Samira Ahmed Jassim al-Azzawi has been accused of recruiting more than 80 Iraqi women as suicide bombers, though she only admits to around 30. How did she do it?
According to her own interview: she did it by helping set up rape squads and then preying on their victims.
In a prison interview with the Associated Press — with interrogators nearby — she said that she helped to organise the rapes of young women and then stepped in to persuade the victims to become suicide bombers as their only escape from the shame.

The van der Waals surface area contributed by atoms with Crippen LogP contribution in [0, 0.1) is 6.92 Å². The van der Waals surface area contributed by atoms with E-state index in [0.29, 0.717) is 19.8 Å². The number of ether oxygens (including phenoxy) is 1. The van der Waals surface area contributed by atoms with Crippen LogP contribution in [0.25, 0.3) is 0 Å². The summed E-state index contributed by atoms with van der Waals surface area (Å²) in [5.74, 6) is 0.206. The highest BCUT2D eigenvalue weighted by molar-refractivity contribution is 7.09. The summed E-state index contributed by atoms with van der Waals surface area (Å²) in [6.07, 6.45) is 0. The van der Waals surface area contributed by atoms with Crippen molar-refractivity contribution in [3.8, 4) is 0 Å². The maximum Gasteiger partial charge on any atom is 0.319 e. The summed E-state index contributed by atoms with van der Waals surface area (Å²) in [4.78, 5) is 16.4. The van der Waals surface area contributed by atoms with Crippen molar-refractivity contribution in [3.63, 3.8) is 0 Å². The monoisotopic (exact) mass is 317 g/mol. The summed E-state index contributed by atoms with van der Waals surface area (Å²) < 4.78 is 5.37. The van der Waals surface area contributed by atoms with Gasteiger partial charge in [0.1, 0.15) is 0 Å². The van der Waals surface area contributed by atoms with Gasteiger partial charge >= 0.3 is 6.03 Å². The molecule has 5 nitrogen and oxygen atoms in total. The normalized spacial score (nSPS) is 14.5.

Her taped confession, which has been broadcast throughout Iraq is reportedly bad PR for al Qaeda, if that's any consolation, though the rape squad reports have yet to be independently verified.
Last year, some questioned whether media obsession with the personal motivations of the female suicide bombers involved in the uptick in female suicide bombers in Iraq — especially among the very young and disabled — was sexist. Jassim's story seems to indicate that her organization was specifically targeting emotionally vulnerable women, rather than politically-motivated women — and that if her group couldn't find the former, it would create them.